I approached this conversation very much of the thinking that money is such a taboo topic and I'm a first generation immigrant. In Indian culture, we just don't talk about it. You just don't talk about how much you make or how much you want to make. So some people do actually come from those kinds of cultures like environments, but that also means that people end up getting underpaid. I understand why companies don't have the salaries on the job adverts. They might not want their competitors to know how much they like paying people, because people head hunt from each other's companies, and there's that whole kind of thing. And I understand that is frustrating to job seekers. It's actually almost never the recruiter's decision. A lot of us are trying to advocate for it, but the way that I would say to approach it is... Actually, going back to what I said earlier, there's job platforms like hackajob and Otta, et cetera.

A lot of them actually do show the salaries, because they match up the candidates based on what they're looking for. So sometimes you'll find the same role on LinkedIn without a salary, is on Otta with a salary. Like, it's wild. So if we see a role and you really like it, try and find it on another platform and you might find out. And another thing is, there's a small chance this might work against you, but if getting that salary is really important for you, just email the recruiter and ask them. So I've had people reach out to me and say that, "Before I book in for the first interview with you, can you just tell me what the salary band is?" And I'm like, yeah, sure, I can share that with you on an email. And they're like, "Okay, perfect. So that fits within my expectations. Let's talk."

So you can definitely ask for it, but one piece of advice I would share for anybody, no matter whether you're junior or senior, whatever, make sure that you ask in the first call. Nobody is entitled to hours and hours of your time, multiple stages of interviews, take home tests when you don't know what they're going to pay you. I think that is absolutely wild, but I know it happens. It's completely valid. If you get into the first stage interview and they still haven't covered it off by the end, and they say, "Hi, great, yeah, happy to proceed. Have you got any questions?" Please, for the love of God, ask them because it's just respectful on both sides, because if what they're offering does not meet your expectations, it's not going to be able to justify the cost of living, and your bills and everything.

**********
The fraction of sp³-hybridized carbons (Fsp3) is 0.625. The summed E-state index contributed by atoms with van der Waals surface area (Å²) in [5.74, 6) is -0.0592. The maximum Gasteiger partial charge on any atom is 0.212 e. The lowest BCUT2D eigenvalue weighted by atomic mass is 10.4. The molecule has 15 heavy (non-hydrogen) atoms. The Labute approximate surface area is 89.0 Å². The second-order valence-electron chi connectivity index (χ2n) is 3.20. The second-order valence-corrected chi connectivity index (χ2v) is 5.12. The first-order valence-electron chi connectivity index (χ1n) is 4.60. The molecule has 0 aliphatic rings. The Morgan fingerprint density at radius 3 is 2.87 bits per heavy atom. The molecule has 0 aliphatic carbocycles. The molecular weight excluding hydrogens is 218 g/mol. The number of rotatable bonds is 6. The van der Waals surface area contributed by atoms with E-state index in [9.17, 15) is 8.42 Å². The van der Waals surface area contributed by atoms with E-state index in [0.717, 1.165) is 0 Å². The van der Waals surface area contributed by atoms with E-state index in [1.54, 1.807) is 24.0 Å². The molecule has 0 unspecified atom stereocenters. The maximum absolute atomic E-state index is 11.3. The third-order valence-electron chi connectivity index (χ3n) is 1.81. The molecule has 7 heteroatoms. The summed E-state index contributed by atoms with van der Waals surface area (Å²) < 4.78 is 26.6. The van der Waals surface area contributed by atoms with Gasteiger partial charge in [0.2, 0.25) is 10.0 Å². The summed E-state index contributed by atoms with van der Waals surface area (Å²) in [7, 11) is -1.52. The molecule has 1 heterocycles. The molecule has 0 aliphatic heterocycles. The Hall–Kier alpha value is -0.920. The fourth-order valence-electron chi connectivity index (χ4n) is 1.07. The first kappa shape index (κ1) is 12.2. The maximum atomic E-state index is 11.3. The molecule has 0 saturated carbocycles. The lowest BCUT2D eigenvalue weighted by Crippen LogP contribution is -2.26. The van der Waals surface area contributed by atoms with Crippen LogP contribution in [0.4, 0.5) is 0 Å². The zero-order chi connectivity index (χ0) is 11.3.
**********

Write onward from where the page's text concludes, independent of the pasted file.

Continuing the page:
That's a great time and a good opportunity to just part ways, but you're going to feel so much more resentful if you get to the very final stage, and then you get your offer and it's like 10, 15k lower than what you expected. And I think it's completely normal. We work for money, we don't work for good vibes and a pat on the back. We have bills to pay, we have families to support. Let's not skate around the fact that we need money to survive. So I really just want to try to remove some of the taboo around that conversation.

Alex Booker (26:23):
I really appreciate that and I've been trying to do something similar. Something that helps me is to think about it in pure economic terms. You are exchanging your labor for a salary. That's the transaction, and you are being paid not based on a worth that the employer gets to make up and pull out of thin air. In an established industry, you're being paid according to a market rate, which will vary. It is a fairly broad range a lot of the time, but then that's up to you and what you value. Maybe you get a certain benefits or certain flexibility that means you'll take less, or maybe it's to do with your geographic area, for example. So I do think thinking about it in economic terms, that does remove a little bit of the shyness from it maybe, because it can, you're right, feel like a slightly taboo topic to talk about money and salary, and you can feel greedy and all these things, but it needn't be that way at all.

Parul Singh (27:16):
And is a few minutes of what you feel is an uncomfortable conversation worth an extra 10, 15, 20K for the next sort of year or so?

Alex Booker (27:28):
Yes, please.

Parul Singh (27:28):
People should be paid based on how good they are at their job, not how good they are at negotiating. I would consider myself to be a fairly expert negotiator. I do it for other people, actually. A couple of weeks ago my friend called me and she needed some advice on negotiating her salary, but she was on the back foot already, because she didn't have the company's salary banding, so she didn't know what the top and the bottom end was, and she also didn't have any other offers to basically negotiate with. But I just kind of do this for fun, so I told you exactly how to approach what to say, and she got a plus 10% increase. But she had me to ask for that and me to bat in her corner. A lot of people don't have that and I think that's really wrong.